Because it is now clear that the place to find your next NBA head coach is in the locker room soon after he has peeled off his uniform for the last time, the trick is to pick the right retired player.
In other words, you're trying to come up with the next Doc Rivers or Scott Skiles . . . and not the next Quinn Buckner or Randy Wittman.
This brings us to Byron Scott, the man in the gray assistant coach's suit, sitting right there on the sideline during the playoffs with the Lakers as an employee of Coach Rick Adelman and the Sacramento Kings.
How long he stays there, well, chances are it's going to be as long as his hair, which you would say is not long at all because Scott shaves his head bald.
There is no question Scott is ready to become an NBA head coach, basically because he says so.
"I'm ready," Scott said. "I didn't take this job to be an assistant my whole career."
Scott has been mentioned as the successor to Larry Bird in Indiana, where Scott played two years under Larry Brown in 1993-94 and 1994-95. The short list at Indiana supposedly includes Bird assistant Rick Carlisle, Isiah Thomas and Scott.
Scott said he has heard his name mentioned in connection with at least three other potential jobs, so he knows his time is coming.
"It's going to be one of those situations you look forward to, and it's a little scary at first. But it looks like I'm on a fast curve and it's coming quicker than I expected."
Scott, 39, is in only his second year as an assistant coach. If he were any greener, he would need mowing, but the NBA is nothing if not trend-setting, so the idea that former players make the best coaches has managed to sweep Scott along in the process.
Scott's duties with the Kings include advance scouting, reviewing offensive game plans and skill work with the backcourt, where he must try to keep Jason Williams entirely inside the gym and prevent him from spinning into orbit.
This may be tough duty for the man who was the Lakers' shooting guard during "Showtime," but who is to say that Scott won't cut it?
Former Laker coach Del Harris said Scott looks like a winner, at least in the fashion of the player-becomes-coach trend.
"I told Byron when he was playing for me that I thought he had the kind of approach that it took to become a coach in the league," Harris said. "He told me at the time that he hoped to do that.
"I've coached a lot of guys that are working in the league as coaches, such as Rudy [Tomjanovich], [Mike] Dunleavy and Skiles, and I think Byron had the coaching 'stuff' about him. I think I know what it takes to make it in the league. And I think Byron would have a lot going for him."
What Scott feels he has going for him is a blend of Pat Riley and Brown as well as a lot of his own ideas. From Riley, one of his former Laker coaches, Scott said he learned the work ethic of a coach and something of an on-the-floor personality in terms of intensity and demeanor. Brown is more vocal, more intense than Riley, said Scott, a coach who "really gets into the guys."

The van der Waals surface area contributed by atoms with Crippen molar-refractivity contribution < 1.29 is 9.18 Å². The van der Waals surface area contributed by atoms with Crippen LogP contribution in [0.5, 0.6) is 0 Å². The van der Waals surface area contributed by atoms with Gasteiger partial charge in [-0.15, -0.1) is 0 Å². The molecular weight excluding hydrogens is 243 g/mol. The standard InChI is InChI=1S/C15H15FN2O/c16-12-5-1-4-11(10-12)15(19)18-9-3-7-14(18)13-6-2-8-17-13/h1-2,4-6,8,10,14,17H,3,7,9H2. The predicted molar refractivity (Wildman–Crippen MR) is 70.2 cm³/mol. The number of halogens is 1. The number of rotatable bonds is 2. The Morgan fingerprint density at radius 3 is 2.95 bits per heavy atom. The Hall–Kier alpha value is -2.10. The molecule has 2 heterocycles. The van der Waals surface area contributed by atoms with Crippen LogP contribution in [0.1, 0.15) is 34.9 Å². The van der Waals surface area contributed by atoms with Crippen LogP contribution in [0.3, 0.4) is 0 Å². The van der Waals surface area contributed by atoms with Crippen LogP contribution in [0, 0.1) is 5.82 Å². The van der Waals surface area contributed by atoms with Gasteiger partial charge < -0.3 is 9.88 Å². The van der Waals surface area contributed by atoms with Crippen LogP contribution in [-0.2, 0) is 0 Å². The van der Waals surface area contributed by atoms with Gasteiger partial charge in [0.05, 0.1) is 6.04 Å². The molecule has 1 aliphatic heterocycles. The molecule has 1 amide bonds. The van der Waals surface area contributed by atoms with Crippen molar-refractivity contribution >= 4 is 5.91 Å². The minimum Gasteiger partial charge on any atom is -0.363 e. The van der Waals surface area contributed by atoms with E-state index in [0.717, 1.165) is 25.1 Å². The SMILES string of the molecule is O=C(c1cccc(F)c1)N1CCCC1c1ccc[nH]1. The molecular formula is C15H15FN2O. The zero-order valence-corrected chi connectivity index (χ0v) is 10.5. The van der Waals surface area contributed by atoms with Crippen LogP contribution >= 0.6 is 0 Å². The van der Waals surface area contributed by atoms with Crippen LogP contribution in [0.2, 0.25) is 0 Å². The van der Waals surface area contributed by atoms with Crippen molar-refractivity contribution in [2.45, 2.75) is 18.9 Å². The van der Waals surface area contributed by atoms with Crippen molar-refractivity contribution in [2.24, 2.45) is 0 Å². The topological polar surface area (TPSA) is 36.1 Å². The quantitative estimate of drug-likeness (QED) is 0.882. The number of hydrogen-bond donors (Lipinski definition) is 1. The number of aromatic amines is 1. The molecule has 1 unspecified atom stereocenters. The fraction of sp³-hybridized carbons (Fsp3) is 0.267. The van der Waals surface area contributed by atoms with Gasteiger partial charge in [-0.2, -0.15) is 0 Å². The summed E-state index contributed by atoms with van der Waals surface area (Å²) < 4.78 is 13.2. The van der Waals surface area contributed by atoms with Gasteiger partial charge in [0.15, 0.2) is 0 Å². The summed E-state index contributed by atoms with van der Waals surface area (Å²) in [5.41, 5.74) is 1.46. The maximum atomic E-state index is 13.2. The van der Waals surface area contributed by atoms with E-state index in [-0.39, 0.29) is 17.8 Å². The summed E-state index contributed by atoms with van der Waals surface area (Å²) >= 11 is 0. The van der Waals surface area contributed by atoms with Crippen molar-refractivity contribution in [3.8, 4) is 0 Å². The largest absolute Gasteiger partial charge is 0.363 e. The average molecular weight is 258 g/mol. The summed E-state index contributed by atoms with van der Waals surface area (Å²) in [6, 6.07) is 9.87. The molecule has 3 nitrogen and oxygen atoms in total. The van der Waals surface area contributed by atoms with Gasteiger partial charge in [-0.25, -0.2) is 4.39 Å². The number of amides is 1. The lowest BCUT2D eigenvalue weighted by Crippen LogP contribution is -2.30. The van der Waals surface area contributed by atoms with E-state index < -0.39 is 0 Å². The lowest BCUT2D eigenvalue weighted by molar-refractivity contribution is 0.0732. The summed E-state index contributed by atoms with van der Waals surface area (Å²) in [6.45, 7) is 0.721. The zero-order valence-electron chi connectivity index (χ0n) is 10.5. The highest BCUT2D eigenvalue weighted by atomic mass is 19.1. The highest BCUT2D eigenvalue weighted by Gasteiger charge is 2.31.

But Scott insists he is his own man as a coach.
"I have my own way of doing things," he said. "I'm not a screamer, I'm intense and I'm a perfectionist. I'd give the players a lot of leeway in areas such as coming up with a game plan, because they're the ones who are out there trying to do it."
As the jump-shooting off-guard who played next to Magic Johnson beginning in 1983, Scott averaged 14.1 points in a 14-year career that included three NBA titles in 11 seasons with the Lakers.
Scott played in 183 playoff games in his career, the fifth-highest total in NBA history, behind only Kareem Abdul-Jabbar, Danny Ainge, Johnson and Robert Parish.
By the time he played for Brown with the Pacers in 1993, Scott knew he wanted to become a head coach. From his view as a former player, Scott says the gap between players and coaches must be respected, but cannot be overblown.
"You have to separate yourself from the players, I know that," Scott said. "You have to change. But I'm not that far removed from the league. Some guys say, 'Hey, I saw you on TV on ESPN Classic.' Maybe they can relate to me a little bit more. But you do have to distance yourself."
So Scott stays busy with the Kings until he gets the call he expects. His chief assignment in the Laker series is to help Williams, the mercurial, tattooed, shaved-head sprite, who is routinely spectacular on both sides of the ledger.
It's a heavy load, Scott said.
"I'm trying to get the kid to understand what the game's all about," Scott said. "His maturity level is something he has to work on."
Meanwhile, Scott's maturity level appears quite high as he sits on the sideline, toting the ritual clipboard and looking serious in his assistant coach's suit. Someday soon, chances are that Scott will move to the head of the bench and it will be someone else's job to carry the clipboard.
When that time comes, Scott doesn't sound as if he is going to back down.
"I've never said to myself, 'I think I'll be a good NBA coach.' No, I've always said to myself, 'I think I'll be a great NBA coach.' There is no sense of failure."
In that case, he sounds like a head coach already.
LAKERS vs. KINGS
L.A. leads best-of-five series, 1-0
Thursday at Staples Center, 7:30 p.m.,
Fox Sports Net
San Antonio 85
Coverage, Page 5